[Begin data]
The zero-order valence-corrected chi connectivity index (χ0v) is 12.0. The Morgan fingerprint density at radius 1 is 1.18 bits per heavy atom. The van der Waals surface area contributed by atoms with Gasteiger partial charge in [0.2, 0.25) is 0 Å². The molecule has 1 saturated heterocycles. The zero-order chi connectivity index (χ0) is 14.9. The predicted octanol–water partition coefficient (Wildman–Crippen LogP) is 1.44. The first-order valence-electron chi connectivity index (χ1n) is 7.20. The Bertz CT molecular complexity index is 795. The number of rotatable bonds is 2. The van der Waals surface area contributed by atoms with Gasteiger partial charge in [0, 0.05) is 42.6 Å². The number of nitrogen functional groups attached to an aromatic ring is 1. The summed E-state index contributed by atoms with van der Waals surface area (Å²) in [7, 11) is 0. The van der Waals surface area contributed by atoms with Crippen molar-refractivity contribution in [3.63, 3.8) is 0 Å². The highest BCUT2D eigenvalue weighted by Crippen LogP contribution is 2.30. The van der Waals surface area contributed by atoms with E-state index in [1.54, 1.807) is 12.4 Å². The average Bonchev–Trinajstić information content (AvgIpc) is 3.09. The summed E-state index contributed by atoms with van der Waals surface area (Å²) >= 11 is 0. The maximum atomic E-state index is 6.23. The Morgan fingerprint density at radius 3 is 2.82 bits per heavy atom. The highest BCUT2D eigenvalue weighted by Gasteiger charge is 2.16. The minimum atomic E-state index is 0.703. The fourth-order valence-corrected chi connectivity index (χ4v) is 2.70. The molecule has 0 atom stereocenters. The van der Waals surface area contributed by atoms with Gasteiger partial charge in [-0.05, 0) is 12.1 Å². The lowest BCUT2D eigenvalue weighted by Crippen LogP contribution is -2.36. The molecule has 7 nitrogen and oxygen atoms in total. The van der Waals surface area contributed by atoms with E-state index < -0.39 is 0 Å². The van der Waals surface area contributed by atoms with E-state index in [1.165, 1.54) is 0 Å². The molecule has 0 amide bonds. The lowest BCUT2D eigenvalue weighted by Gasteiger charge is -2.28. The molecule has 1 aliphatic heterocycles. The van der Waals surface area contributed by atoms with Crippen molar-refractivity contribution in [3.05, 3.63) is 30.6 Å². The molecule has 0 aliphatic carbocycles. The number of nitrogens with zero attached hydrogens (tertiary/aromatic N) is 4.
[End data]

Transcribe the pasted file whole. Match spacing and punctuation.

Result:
The zero-order valence-corrected chi connectivity index (χ0v) is 12.0. The Morgan fingerprint density at radius 1 is 1.18 bits per heavy atom. The van der Waals surface area contributed by atoms with Gasteiger partial charge in [0.2, 0.25) is 0 Å². The molecule has 1 saturated heterocycles. The zero-order chi connectivity index (χ0) is 14.9. The predicted octanol–water partition coefficient (Wildman–Crippen LogP) is 1.44. The first-order valence-electron chi connectivity index (χ1n) is 7.20. The Bertz CT molecular complexity index is 795. The number of rotatable bonds is 2. The van der Waals surface area contributed by atoms with Gasteiger partial charge in [0, 0.05) is 42.6 Å². The number of nitrogen functional groups attached to an aromatic ring is 1. The summed E-state index contributed by atoms with van der Waals surface area (Å²) in [7, 11) is 0. The van der Waals surface area contributed by atoms with Crippen molar-refractivity contribution in [3.63, 3.8) is 0 Å². The highest BCUT2D eigenvalue weighted by Crippen LogP contribution is 2.30. The van der Waals surface area contributed by atoms with E-state index in [1.54, 1.807) is 12.4 Å². The average Bonchev–Trinajstić information content (AvgIpc) is 3.09. The summed E-state index contributed by atoms with van der Waals surface area (Å²) >= 11 is 0. The maximum atomic E-state index is 6.23. The Morgan fingerprint density at radius 3 is 2.82 bits per heavy atom. The highest BCUT2D eigenvalue weighted by Gasteiger charge is 2.16. The minimum atomic E-state index is 0.703. The fourth-order valence-corrected chi connectivity index (χ4v) is 2.70. The molecule has 0 atom stereocenters. The van der Waals surface area contributed by atoms with Gasteiger partial charge in [-0.05, 0) is 12.1 Å². The lowest BCUT2D eigenvalue weighted by Crippen LogP contribution is -2.36. The molecule has 7 nitrogen and oxygen atoms in total. The van der Waals surface area contributed by atoms with E-state index < -0.39 is 0 Å². The van der Waals surface area contributed by atoms with E-state index in [1.165, 1.54) is 0 Å². The molecule has 0 amide bonds. The lowest BCUT2D eigenvalue weighted by Gasteiger charge is -2.28. The molecule has 1 aliphatic heterocycles. The van der Waals surface area contributed by atoms with Crippen molar-refractivity contribution in [3.05, 3.63) is 30.6 Å². The molecule has 0 aliphatic carbocycles. The number of nitrogens with zero attached hydrogens (tertiary/aromatic N) is 4.